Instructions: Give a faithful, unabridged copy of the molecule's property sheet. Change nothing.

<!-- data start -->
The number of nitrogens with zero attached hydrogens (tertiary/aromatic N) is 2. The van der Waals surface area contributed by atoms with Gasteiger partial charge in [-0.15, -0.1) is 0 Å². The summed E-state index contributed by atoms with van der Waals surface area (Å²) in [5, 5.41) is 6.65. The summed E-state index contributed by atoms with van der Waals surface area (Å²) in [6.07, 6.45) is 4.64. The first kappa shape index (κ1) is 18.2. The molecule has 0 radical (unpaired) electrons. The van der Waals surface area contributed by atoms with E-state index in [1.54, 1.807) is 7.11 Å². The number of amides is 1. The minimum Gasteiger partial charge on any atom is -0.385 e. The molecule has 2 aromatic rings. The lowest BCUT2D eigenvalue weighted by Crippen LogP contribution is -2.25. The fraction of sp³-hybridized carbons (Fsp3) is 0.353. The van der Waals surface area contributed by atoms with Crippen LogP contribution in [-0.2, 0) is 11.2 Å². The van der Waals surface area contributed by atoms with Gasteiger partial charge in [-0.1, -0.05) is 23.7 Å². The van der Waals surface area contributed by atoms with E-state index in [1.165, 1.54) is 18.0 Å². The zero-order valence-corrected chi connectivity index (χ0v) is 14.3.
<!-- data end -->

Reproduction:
The number of nitrogens with zero attached hydrogens (tertiary/aromatic N) is 2. The van der Waals surface area contributed by atoms with Gasteiger partial charge in [-0.15, -0.1) is 0 Å². The summed E-state index contributed by atoms with van der Waals surface area (Å²) in [5, 5.41) is 6.65. The summed E-state index contributed by atoms with van der Waals surface area (Å²) in [6.07, 6.45) is 4.64. The first kappa shape index (κ1) is 18.2. The molecule has 0 radical (unpaired) electrons. The van der Waals surface area contributed by atoms with E-state index in [1.54, 1.807) is 7.11 Å². The number of amides is 1. The minimum Gasteiger partial charge on any atom is -0.385 e. The molecule has 2 aromatic rings. The lowest BCUT2D eigenvalue weighted by Crippen LogP contribution is -2.25. The fraction of sp³-hybridized carbons (Fsp3) is 0.353. The van der Waals surface area contributed by atoms with Crippen LogP contribution in [-0.2, 0) is 11.2 Å². The van der Waals surface area contributed by atoms with Gasteiger partial charge in [-0.1, -0.05) is 23.7 Å². The van der Waals surface area contributed by atoms with E-state index in [1.165, 1.54) is 18.0 Å². The zero-order valence-corrected chi connectivity index (χ0v) is 14.3.